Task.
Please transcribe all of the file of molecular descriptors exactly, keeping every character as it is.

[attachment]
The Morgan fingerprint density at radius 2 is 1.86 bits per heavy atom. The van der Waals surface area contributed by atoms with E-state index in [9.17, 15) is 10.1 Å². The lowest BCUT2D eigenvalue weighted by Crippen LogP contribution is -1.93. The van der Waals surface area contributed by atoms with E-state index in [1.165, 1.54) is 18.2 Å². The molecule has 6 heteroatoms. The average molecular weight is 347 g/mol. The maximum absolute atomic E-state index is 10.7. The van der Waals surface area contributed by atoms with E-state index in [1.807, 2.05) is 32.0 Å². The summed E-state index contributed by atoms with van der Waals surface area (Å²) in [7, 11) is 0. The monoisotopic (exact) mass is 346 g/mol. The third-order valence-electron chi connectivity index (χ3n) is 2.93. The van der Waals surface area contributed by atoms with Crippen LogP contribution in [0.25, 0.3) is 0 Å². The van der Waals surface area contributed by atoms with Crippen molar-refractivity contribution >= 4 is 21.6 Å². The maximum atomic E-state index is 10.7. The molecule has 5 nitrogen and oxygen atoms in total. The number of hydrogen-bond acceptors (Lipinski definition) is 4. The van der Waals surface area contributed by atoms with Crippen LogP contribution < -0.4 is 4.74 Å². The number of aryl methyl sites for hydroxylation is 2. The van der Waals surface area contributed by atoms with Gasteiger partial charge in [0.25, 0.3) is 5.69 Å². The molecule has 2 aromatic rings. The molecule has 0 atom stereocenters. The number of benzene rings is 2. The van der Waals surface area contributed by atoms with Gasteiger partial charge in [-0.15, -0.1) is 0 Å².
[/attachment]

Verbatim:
The Morgan fingerprint density at radius 2 is 1.86 bits per heavy atom. The van der Waals surface area contributed by atoms with E-state index in [9.17, 15) is 10.1 Å². The lowest BCUT2D eigenvalue weighted by Crippen LogP contribution is -1.93. The van der Waals surface area contributed by atoms with E-state index in [1.165, 1.54) is 18.2 Å². The molecule has 6 heteroatoms. The average molecular weight is 347 g/mol. The maximum absolute atomic E-state index is 10.7. The van der Waals surface area contributed by atoms with E-state index in [1.807, 2.05) is 32.0 Å². The summed E-state index contributed by atoms with van der Waals surface area (Å²) in [7, 11) is 0. The monoisotopic (exact) mass is 346 g/mol. The third-order valence-electron chi connectivity index (χ3n) is 2.93. The van der Waals surface area contributed by atoms with Crippen LogP contribution in [0.25, 0.3) is 0 Å². The van der Waals surface area contributed by atoms with Crippen molar-refractivity contribution >= 4 is 21.6 Å². The maximum atomic E-state index is 10.7. The molecule has 5 nitrogen and oxygen atoms in total. The number of hydrogen-bond acceptors (Lipinski definition) is 4. The van der Waals surface area contributed by atoms with Crippen LogP contribution < -0.4 is 4.74 Å². The number of aryl methyl sites for hydroxylation is 2. The van der Waals surface area contributed by atoms with Gasteiger partial charge in [0.25, 0.3) is 5.69 Å². The molecule has 2 aromatic rings. The molecule has 0 atom stereocenters. The number of benzene rings is 2. The van der Waals surface area contributed by atoms with Gasteiger partial charge in [-0.15, -0.1) is 0 Å².